Ann Rider lives in Phoenix, Arizona, where she grew up and lived a psychiatric and substance abuse history. She became involved in the c/s/x movement 11 years ago when she wrote her first peer support curriculum. She has since written two more distinct peer support curriculum, including one currently in use by a Native American provider in Arizona and the one in use by her agency, Recovery Empowerment Network (REN). Ann earned an MSW from Arizona State University where she has taught and where she continues to teach social work interns. She did undergrad work in mediation and dialogue and continues to work in conflict resolution. Ann is currently the Executive Director of REN, having founded it in 2005. REN was awarded a statewide consumer network grant by SAMHSA, expanding their activities in system transformation and legislative advocacy. Ann brought 300 people from peer-run programs in Arizona to the state legislature, four days after the tragic shootings in Tucson in 2011. Her basic belief is that people can reclaim a full life in the community, and that all of us can learn to exercise the rights and responsibilities of citizenship.
|Joseph A. Rogers
Joseph Rogers is executive director of the National Mental Health Consumers' Self-Help Clearinghouse, one of five consumer and consumer supporter national technical assistance centers funded by the Substance Abuse and Mental Health Services Administration/Center for Mental Health Services; and chief of advocacy of the Mental Health Association of Southeastern Pennsylvania. He has testified before U.S. Senate committees; has consulted in more than 30 states, as well as nationally and internationally; has served on numerous boards and committees; and has received a number of local and national awards, including the 2005 Heinz Award for the Human Condition, which is accompanied by a $250,000 unrestricted cash award.
Co-Founder and Director of Advocacy/Program Development of Consumer Action Network (CAN) is a leading advocate on consumer issues in the District of Columbia. She has promoted self-direction and recovery for users of mental health services in many ways, from co-launching the first consumer-operated professional organization, to promoting entrepreneurship concepts for consumers, and Serving on various State and national-level committees and advisory boards, including the DC State Mental Health Planning Council. She encourages people who use services to be involved in policy and program development to become drivers of system change. Effie is also a member of the Board of Directors for the Washington Legal Clinic for the Homeless and is passionate about enhancing housing options for persons with disabilities.
|Charles B. Willis
Charles Willis is the Georgia Peer Support Resiliency Project Director with the GA Mental Health Consumer Network, an organization that promotes recovery through advocacy, education, employment empowerment, peer support and self-help. His work in the area of Self Directed Recovery has led him to become an Advanced Level Wrap Facilitator through the Copeland Center. He is an enthusiastic individual with over 20 years of successful, results-oriented experience in the helping professions of education and facilitation. In addition, Mr. Willis has worked as a Senior Research Interviewer with Emory University Grace Crum Rollins School of Public Health.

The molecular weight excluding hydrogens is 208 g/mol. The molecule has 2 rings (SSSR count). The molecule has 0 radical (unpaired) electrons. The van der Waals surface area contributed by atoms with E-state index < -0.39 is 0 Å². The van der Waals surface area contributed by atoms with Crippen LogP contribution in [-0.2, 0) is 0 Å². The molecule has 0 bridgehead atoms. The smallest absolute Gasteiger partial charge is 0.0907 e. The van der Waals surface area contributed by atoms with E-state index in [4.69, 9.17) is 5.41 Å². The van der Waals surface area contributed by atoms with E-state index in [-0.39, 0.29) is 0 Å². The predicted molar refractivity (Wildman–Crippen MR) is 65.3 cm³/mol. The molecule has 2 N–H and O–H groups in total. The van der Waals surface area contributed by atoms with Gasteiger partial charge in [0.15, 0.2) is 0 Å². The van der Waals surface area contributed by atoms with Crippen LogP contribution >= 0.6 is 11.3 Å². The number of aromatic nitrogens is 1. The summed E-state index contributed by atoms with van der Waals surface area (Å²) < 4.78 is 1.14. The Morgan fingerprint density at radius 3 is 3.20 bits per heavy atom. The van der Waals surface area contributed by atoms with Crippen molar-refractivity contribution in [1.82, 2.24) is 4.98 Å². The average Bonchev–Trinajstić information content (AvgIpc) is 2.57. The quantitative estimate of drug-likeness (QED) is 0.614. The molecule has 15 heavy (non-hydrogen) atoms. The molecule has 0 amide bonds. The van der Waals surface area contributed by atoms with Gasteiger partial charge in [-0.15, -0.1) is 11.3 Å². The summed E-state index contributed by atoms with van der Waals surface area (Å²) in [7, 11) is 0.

Mr. Willis has an undergraduate and Master's Degree from Fort Valley State University. He has completed the Georgia Certified Peer Specialist Training which is a project of the Georgia Mental Health Consumer Network and The Department of Human Resources Division of Mental Health, Developmental Disabilities and Addictive Diseases. He has earned the credential of a Certified Psychiatric Rehabilitation Practitioner from the United States Psychiatric Rehabilitation Association. He is a member of the Mental Health Planning and Advisory Council (MHPAC), Board Member of Mental Health America of Georgia, and a member of the Protection and Advocacy for Individuals with Mental Illness (PAIMI) Advisory Council.
Sally Zinman has been a pioneer in the mental patient rights movement for almost thirty years. In 1977, Sally founded a client-run organization called the Mental Patients' Rights Association in West Palm Beach, Florida. This organization developed a small, unfunded, all-volunteer client-run community center and shared living space. These were among the first client-run drop-in centers and supportive housing projects in the country. Later, in 1985 in Berkeley, California, she helped found the Coalition for Alternatives in Mental health, known as the Berkeley Drop-In Center, one of the first funded self-help agencies in the country.
Sally has been passionate about systemic change as well as direct services. She was a founding member of the California Network of Mental Health Clients, a statewide rights organization working to develop and expand self-help groups throughout the state, to confront stigmatizing attitudes about mental health clients, to provide a strong voice of, by and for mental health clients, and to promote and instill the rights of clients. Today she serves as its Executive Director.
In 1986, Sally co-edited and wrote articles for Reaching Across: Mental Health Clients Helping Each Other, which has been used by mental health clients and professionals throughout the country as a manual for understanding and starting self-help programs. A sequel, which Sally co-edited and for which she also wrote articles, Reaching Across 2: Maintaining Our Roots/ The Challenge of Growth, was published in 1994.
Sally is a workshop presenter, keynote speaker, and consultant on issues of clients' perspective, self-help programs, the consumer/survivor movement, and rights protections and advocacy throughout the United States.